Three Towns of Mijas
By Jakob Jelling
Mijas is more like three towns than one: Mijas Pueblo has the character of one of the Andalucian Pueblos Blancos, high in the mountains and whitewashed. Las Lagunas is the modern and commercial section of the town. And Mijas Costa is really a twelve-kilometer long stretch of villages down the coast. All three areas are governed from the town hall of Mijas.
Also throughout the winter and spring months, the Hipodromo Costa del Sol has weekly horseracing on Sunday mornings (Saturday evenings during summer months). As well as watching the horses, you can eat at the restaurants and bars located here, or take classes on horse riding and other equestrian themes.
Mijas Costa is composed of El Chaparral, La Cala, El Combo, Calahonda, Riviera del Sol and Sitio de Calahonda. Right down the street from the quaint medieval Mijas Pueblo, Mijas Costa is very modern indeed. You can rent vacation properties ranging from beachfront studios to major villas, or you can stay in hotels convenient to the beach. And wherever you stay, you'll have wide access to water sports from just swimming and soaking up sunlight to jet skiing, wakeboarding and surfing, windsurfing, and boating.
Sitio de Calahonda and Riviera del Sol are each large villages by themselves with all the amenities: supermarkets, golf courses, bars, restaurants, hotels, and shopping districts. It's easy for English speaking tourists to find what they want here; this part of Mijos caters to tourists.
At the center of Mijas Costa is La Cala, which still has some of the quaintness of the traditional seaside Andalucian village. It was once a fishing village, and today still maintains a street market on Wednesday and Saturday with everything from flowers and plants to fresh produce to ceramics and locally-produced clothing. Try some of the traditional local sherries and wines here. On Saturday nights in July and August, you'll find classical music and flamenco dancing throughout the promenade as the village celebrates Noches de Luna y Playa.
At the top of the quaint white village of Mijas you'll find fortress walls, gardens, and excellent vantage points as you wind through narrow cobbled alleys and streets. Artists and writers from everywhere have chosen to settle here in Mijas Pueblos. The town has retained most of its traditional Way of life, celebrating festivities with vigor and facing life in a laid-back manner. You'll find wonderful crafts including handmade pottery and paintings by acclaimed artists who live locally. Instead of the usual tourist trash, you could bring home a memento of your trip that, years down the way, turns out to be a sound investment. An open theater is built into the fortress walls; this is a center of the village, where theatrical festivals and other entertainments are held.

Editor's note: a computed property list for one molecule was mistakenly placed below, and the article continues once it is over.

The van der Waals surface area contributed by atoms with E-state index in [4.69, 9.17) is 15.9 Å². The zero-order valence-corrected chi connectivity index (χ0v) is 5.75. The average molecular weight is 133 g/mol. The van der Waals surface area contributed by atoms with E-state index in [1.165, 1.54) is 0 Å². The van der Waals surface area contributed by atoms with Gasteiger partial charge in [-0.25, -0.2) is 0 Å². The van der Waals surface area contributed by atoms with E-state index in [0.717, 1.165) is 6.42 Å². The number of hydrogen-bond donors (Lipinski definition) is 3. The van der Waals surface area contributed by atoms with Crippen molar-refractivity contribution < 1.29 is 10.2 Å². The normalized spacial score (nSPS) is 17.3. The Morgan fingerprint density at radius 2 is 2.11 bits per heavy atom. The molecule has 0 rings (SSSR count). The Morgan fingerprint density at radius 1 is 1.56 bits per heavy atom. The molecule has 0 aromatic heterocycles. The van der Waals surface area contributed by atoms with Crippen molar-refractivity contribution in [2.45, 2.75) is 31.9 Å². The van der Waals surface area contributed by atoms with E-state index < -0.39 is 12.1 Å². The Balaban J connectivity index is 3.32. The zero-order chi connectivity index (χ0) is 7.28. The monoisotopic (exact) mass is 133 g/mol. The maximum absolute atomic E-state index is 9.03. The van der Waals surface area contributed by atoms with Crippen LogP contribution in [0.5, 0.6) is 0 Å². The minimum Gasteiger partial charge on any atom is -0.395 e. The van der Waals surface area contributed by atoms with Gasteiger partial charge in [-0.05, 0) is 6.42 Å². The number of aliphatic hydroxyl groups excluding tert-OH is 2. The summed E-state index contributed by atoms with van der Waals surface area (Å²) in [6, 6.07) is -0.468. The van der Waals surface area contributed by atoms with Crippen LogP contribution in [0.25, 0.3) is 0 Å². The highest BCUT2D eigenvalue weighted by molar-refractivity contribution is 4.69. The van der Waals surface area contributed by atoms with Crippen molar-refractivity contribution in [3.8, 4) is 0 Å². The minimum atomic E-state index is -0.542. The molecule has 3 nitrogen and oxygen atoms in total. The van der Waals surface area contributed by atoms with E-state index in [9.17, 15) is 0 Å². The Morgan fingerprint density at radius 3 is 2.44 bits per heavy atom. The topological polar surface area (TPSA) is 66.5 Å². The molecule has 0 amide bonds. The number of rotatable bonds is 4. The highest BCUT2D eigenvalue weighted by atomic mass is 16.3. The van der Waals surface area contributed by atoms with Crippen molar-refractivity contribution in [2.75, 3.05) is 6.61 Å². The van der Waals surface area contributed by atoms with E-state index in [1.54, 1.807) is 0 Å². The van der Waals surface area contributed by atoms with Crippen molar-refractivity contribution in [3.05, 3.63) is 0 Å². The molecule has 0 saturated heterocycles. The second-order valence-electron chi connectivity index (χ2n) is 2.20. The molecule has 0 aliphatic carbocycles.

Approaching Mijas Pueblo, you'll see a small white building high above the village. This is the shrine of Calvario, a place of worship visited by Carmelite monks for reflection and contemplation. If you want to visit, there's a path to it through the trees, marked with iron crosses. The view is remarkable, a panorama of coastline, sea, and mountain on both sides of the sea.
The Virgin of the Rock on the Paseo El Compas is a shrine to the patron saint of Mijas, and it's set right into the rock. There is also the Church of the Immaculate Conception built on the ruins of an old Moorish castle, and using one of the old Moorish towers as the church bell tower. Pillars supporting the three naves of the old building sport frescoes depicting the Apostles dating from 1632. The San Sebastian Church is one of the most-photographed parts of the Costa del Sol because of the beauty of its setting. And the Shrine of Our Lady of Los Remedios has retained its simplicity, becoming a shrine to the old village way of life as well as to the Virgin.
You'll also find several museums here, including the Bull Fighting Museum and the Museum of Miniatures, which holds stuffed dressed fleas among other miniature and miniaturized items. The Paseo de las Murallas, the local bullring, is yet another part of Andalucian culture.
A unique pleasure is the Mijas donkey taxi service; you can ride a donkey, a donkey and trap, or a coach pulled by horses. It's a particularly authentic way to see Mijas.
If none of this is to your taste, then maybe the fact that Mijas is a golfing paradisw will be. There are several world-class courses in this area, with a perfect year-round climate for golfing and high recommendations from many pros. Nowhere in the area are you more than a few minutes' drive away from an excellent golf course. If you don't know golf well, there are also several renowned golfing schools in the area. In addition to the courses, several world-class hotels have been built in the area to cater to the golfing traffic.
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